Snap Value Disappears As User Growth Disappoints


Shares of Snap, the parent company of Snapchat, fell over 15% on Tuesday after the company reported disappointing earnings and user growth in the third quarter.

The company’s revenue of $208 million, while a 62% jump from the third quarter of 2016, was well short of the $235.5 million analysts had expected. The company’s number of average daily users grew only 17% to 178 million, which was below the 180.5 million figure that analysts polled by Bloomberg had predicted.

It wasn’t just the user and financial metrics that were disappointing: The earnings report confirmed that Snap’s video-recording glasses, called Spectacles, were something of a flop. The company took a $40 million charge from “excess stock reserves and stock purchase commitment cancellation charges.” In plain English, fewer people bought them than expected.

Snap reported a larger net loss than it did a year ago, losing $443 million, compared with $124 million in its preceding third quarter. The company’s net loss isn’t expanding quarter to quarter, however: It lost around $443 million in the moment quarter.

The poor earnings report is another signpost on the rough road the company has walked since going public in March. Snap has struggled to grow as quickly as it had hoped and to compete against Instagram’s very similar Stories product. Stories, as well as WhatsApp Status, hit the 300 million daily active user milestone earlier this month, Facebook, which owns both services, said.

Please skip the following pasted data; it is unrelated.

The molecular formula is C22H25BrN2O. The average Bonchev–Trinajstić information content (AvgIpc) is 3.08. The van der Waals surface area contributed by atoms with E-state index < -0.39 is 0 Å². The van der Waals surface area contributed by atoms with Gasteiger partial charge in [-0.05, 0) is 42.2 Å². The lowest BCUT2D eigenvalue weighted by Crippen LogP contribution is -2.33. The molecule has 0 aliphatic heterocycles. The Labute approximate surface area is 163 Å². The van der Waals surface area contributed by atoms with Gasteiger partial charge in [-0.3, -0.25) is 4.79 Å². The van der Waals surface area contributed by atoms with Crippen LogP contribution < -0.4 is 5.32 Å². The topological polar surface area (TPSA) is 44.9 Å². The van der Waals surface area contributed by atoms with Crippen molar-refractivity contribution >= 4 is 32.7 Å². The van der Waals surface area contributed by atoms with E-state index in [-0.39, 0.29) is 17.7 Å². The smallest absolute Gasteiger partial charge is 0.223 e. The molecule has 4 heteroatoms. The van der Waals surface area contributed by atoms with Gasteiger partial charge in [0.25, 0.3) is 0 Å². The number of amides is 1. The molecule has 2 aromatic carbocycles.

Evan Spiegel, the cofounder and chief executive of Snap, acknowledged the difficulty some novel users maintain with the app.

“One thing that we maintain heard over the years is that Snapchat is difficult to understand or tough to consume, and our team has been working on responding to this feedback,” Spiegel said in prepared remarks released by the company.

Spiegel said that in response, the company would overhaul its app in a tender to draw in novel users. “We are currently redesigning our application to develop it easier to consume. There is a strong likelihood that the redesign of our application will be disruptive to our commerce, trade in the short term, and we don’t yet know how the behavior of our community will change when they commence to consume our updated application.”

Snap’s shares were originally priced at $17 per share, before skyrocketing to $24 on their first day of trading. But the shares haven’t closed above $20 since June, and in after-hours trading Tuesday, sank to $12.41. The shares closed at $15.12 nowadays before the company reported its earnings.

Matthew Zeitlin is a commerce, trade reporter for BuzzFeed News and is based in novel York. Zeitlin reports on Wall Street and mammoth banks.

Contact Matthew Zeitlin at matt.zeitlin@buzzfeed.com.

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